Mirdan and Ridho, two of Zarkasi’s sons, run the business and produce 400 liters of milk daily.

“The farm has been here since 1977,” said Abdul Rahman, another brother and the eighth-born child.

Rahman said they sell half the day’s production to individual milk vendors for Rp 3,500 (32 cents) to Rp 4,500 per liter depending on quality. The remainder goes to a regional farmers’ cooperative in Poltangan, Pasar Minggu, that sells milk to large dairy producers such as Indomilk.

He said there used to be a number of backyard farms in the area but many were relocated to Pondok Ranggon in East Jakarta, or to Depok, in West Java Province, when much of the land was relinquished to set up the Mega Kuningan area.

Another farmer, Ahmad, simply moved to the neighboring subdistrict of Mampang Prapatan.

Ahmad said the farm his grandfather passed to his father was located in Kuningan. His father did not want to move to Depok so in 1990 he moved his family and eight cows to a 1,200-square-meter property in Mampang instead. Ahmad now occupies the land with his five siblings and their families.

Despite pre-existing dairy farms in the area, he said his father faced objections from new settlers.

“I remember seeing my father distribute ‘envelopes’ to officials from the subdistrict and the mayoralty almost every day during our first year here,” Ahmad said.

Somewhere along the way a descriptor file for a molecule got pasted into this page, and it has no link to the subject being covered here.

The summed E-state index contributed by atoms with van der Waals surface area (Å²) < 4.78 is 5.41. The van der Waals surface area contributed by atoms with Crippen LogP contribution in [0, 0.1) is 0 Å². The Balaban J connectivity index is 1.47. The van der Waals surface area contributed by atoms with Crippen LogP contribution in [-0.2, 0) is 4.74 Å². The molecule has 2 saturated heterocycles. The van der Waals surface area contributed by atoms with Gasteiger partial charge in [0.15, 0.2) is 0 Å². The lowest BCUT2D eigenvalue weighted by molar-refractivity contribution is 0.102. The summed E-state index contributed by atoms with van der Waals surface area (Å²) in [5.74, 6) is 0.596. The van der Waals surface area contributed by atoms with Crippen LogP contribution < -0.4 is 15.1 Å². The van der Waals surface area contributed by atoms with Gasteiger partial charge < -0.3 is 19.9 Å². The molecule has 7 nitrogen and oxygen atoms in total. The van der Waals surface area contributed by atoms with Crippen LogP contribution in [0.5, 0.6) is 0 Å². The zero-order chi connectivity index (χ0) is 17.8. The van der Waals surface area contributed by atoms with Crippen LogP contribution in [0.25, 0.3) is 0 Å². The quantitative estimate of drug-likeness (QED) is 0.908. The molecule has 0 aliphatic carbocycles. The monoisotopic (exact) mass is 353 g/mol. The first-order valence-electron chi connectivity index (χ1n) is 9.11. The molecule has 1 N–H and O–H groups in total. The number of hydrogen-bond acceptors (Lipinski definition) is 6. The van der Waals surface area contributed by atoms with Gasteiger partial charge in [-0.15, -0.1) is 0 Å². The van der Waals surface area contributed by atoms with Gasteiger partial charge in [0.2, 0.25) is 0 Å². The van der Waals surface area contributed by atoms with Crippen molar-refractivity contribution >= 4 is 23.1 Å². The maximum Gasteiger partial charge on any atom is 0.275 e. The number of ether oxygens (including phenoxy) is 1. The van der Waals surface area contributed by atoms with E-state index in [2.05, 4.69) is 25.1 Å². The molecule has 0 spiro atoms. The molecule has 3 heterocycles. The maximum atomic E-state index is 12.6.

Eventually the objections faded and Ahmad now runs the farm with two brothers, Zainal and M. Yusuf. The 16 cows in the barn at the back of their house produce around 100 liters of milk daily. He said he would like to relocate his farm to Bogor but did not have the necessary capital.

One of the biggest farmers in the area is Haji A. Wardi, whose modern-looking house on Mampang Prapatan XV does not show any signs of the traditional cow farm in its backyard. Wardi said there are at least five other farms along his street.

His farm, which was also passed on to him and his siblings by their grandfather, houses 70 cows.

On the other side of the street, in the myriad of alleys between Mampang Prapatan XI and XIV, brothers Lufti and Barkah run a smaller farm with 12 cows entrusted to them by their father, who also inherited the business from his father.

Lutfi said that the profit they make from selling milk was enough to support their family. “This is our way of living and we don’t think of doing anything else,” he said.